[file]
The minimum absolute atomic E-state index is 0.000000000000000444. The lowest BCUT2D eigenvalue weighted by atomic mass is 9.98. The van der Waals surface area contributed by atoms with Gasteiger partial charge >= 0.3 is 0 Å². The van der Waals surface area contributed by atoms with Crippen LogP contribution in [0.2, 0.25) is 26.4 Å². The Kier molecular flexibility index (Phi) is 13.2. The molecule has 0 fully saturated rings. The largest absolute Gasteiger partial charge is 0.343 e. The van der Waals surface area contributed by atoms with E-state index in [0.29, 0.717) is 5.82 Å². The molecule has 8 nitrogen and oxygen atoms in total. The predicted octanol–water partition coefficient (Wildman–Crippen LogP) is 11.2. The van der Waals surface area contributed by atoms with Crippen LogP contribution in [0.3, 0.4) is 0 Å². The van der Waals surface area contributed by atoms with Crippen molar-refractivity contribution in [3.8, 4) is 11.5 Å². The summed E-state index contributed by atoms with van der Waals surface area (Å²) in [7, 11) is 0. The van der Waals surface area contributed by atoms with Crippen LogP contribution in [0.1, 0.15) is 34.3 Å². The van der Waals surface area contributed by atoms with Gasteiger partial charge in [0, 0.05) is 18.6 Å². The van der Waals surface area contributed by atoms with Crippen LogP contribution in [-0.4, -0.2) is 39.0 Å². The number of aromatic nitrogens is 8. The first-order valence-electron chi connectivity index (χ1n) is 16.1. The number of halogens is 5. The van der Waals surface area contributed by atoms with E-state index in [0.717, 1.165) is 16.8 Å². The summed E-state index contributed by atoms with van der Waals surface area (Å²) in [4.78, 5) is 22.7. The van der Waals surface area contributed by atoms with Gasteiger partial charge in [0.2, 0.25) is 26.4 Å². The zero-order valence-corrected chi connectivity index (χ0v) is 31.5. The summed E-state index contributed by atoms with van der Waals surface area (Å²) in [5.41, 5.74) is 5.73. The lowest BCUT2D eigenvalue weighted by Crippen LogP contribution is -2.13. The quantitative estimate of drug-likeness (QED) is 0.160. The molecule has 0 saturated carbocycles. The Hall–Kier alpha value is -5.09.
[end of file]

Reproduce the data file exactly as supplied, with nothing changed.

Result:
The minimum absolute atomic E-state index is 0.000000000000000444. The lowest BCUT2D eigenvalue weighted by atomic mass is 9.98. The van der Waals surface area contributed by atoms with Gasteiger partial charge >= 0.3 is 0 Å². The van der Waals surface area contributed by atoms with Crippen LogP contribution in [0.2, 0.25) is 26.4 Å². The Kier molecular flexibility index (Phi) is 13.2. The molecule has 0 fully saturated rings. The largest absolute Gasteiger partial charge is 0.343 e. The van der Waals surface area contributed by atoms with E-state index in [0.29, 0.717) is 5.82 Å². The molecule has 8 nitrogen and oxygen atoms in total. The predicted octanol–water partition coefficient (Wildman–Crippen LogP) is 11.2. The van der Waals surface area contributed by atoms with Crippen LogP contribution in [0.3, 0.4) is 0 Å². The van der Waals surface area contributed by atoms with Crippen molar-refractivity contribution in [3.8, 4) is 11.5 Å². The summed E-state index contributed by atoms with van der Waals surface area (Å²) in [7, 11) is 0. The van der Waals surface area contributed by atoms with Crippen LogP contribution in [0.1, 0.15) is 34.3 Å². The van der Waals surface area contributed by atoms with Gasteiger partial charge in [0, 0.05) is 18.6 Å². The van der Waals surface area contributed by atoms with Crippen LogP contribution in [-0.4, -0.2) is 39.0 Å². The number of aromatic nitrogens is 8. The first-order valence-electron chi connectivity index (χ1n) is 16.1. The number of halogens is 5. The van der Waals surface area contributed by atoms with E-state index in [0.717, 1.165) is 16.8 Å². The summed E-state index contributed by atoms with van der Waals surface area (Å²) in [4.78, 5) is 22.7. The van der Waals surface area contributed by atoms with Gasteiger partial charge in [0.2, 0.25) is 26.4 Å². The zero-order valence-corrected chi connectivity index (χ0v) is 31.5. The summed E-state index contributed by atoms with van der Waals surface area (Å²) in [5.41, 5.74) is 5.73. The lowest BCUT2D eigenvalue weighted by Crippen LogP contribution is -2.13. The quantitative estimate of drug-likeness (QED) is 0.160. The molecule has 0 saturated carbocycles. The Hall–Kier alpha value is -5.09.